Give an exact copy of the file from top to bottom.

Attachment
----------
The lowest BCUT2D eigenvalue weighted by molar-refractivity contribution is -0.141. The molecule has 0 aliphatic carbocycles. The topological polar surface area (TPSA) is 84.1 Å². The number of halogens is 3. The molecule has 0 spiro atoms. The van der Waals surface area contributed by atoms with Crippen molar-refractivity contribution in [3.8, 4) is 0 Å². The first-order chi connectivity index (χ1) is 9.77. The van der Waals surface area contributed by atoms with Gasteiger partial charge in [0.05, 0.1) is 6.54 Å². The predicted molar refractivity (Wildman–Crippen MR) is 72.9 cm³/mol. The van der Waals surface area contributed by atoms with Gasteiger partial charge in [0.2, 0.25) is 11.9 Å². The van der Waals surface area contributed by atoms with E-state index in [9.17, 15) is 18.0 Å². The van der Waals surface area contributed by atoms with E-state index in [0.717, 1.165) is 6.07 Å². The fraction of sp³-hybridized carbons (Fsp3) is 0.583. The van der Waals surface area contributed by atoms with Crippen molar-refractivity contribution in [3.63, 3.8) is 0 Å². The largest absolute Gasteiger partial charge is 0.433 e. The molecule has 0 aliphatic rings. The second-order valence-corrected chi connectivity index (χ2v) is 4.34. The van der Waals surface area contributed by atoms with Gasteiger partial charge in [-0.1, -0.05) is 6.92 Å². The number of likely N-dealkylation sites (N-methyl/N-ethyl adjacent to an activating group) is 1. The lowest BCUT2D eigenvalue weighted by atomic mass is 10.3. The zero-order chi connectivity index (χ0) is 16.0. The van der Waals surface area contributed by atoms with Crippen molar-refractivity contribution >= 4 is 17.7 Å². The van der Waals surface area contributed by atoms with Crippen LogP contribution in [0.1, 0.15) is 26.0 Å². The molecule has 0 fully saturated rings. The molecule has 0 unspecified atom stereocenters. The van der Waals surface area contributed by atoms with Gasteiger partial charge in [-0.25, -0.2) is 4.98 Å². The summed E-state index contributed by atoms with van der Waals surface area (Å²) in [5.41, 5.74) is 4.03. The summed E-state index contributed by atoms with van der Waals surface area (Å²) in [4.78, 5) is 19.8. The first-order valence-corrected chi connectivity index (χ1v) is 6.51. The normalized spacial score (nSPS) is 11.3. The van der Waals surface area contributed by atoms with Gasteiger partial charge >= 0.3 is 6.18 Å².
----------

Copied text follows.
The lowest BCUT2D eigenvalue weighted by molar-refractivity contribution is -0.141. The molecule has 0 aliphatic carbocycles. The topological polar surface area (TPSA) is 84.1 Å². The number of halogens is 3. The molecule has 0 spiro atoms. The van der Waals surface area contributed by atoms with Crippen molar-refractivity contribution in [3.8, 4) is 0 Å². The first-order chi connectivity index (χ1) is 9.77. The van der Waals surface area contributed by atoms with Gasteiger partial charge in [0.05, 0.1) is 6.54 Å². The predicted molar refractivity (Wildman–Crippen MR) is 72.9 cm³/mol. The van der Waals surface area contributed by atoms with Gasteiger partial charge in [0.2, 0.25) is 11.9 Å². The van der Waals surface area contributed by atoms with E-state index in [9.17, 15) is 18.0 Å². The van der Waals surface area contributed by atoms with E-state index in [0.717, 1.165) is 6.07 Å². The fraction of sp³-hybridized carbons (Fsp3) is 0.583. The van der Waals surface area contributed by atoms with Crippen molar-refractivity contribution in [3.63, 3.8) is 0 Å². The largest absolute Gasteiger partial charge is 0.433 e. The molecule has 0 aliphatic rings. The second-order valence-corrected chi connectivity index (χ2v) is 4.34. The van der Waals surface area contributed by atoms with Gasteiger partial charge in [-0.1, -0.05) is 6.92 Å². The number of likely N-dealkylation sites (N-methyl/N-ethyl adjacent to an activating group) is 1. The lowest BCUT2D eigenvalue weighted by atomic mass is 10.3. The zero-order chi connectivity index (χ0) is 16.0. The van der Waals surface area contributed by atoms with Crippen molar-refractivity contribution >= 4 is 17.7 Å². The van der Waals surface area contributed by atoms with Crippen LogP contribution in [0.1, 0.15) is 26.0 Å². The molecule has 0 fully saturated rings. The molecule has 0 unspecified atom stereocenters. The van der Waals surface area contributed by atoms with Gasteiger partial charge in [-0.25, -0.2) is 4.98 Å². The summed E-state index contributed by atoms with van der Waals surface area (Å²) in [5.41, 5.74) is 4.03. The summed E-state index contributed by atoms with van der Waals surface area (Å²) in [4.78, 5) is 19.8. The first-order valence-corrected chi connectivity index (χ1v) is 6.51. The normalized spacial score (nSPS) is 11.3. The van der Waals surface area contributed by atoms with Gasteiger partial charge >= 0.3 is 6.18 Å².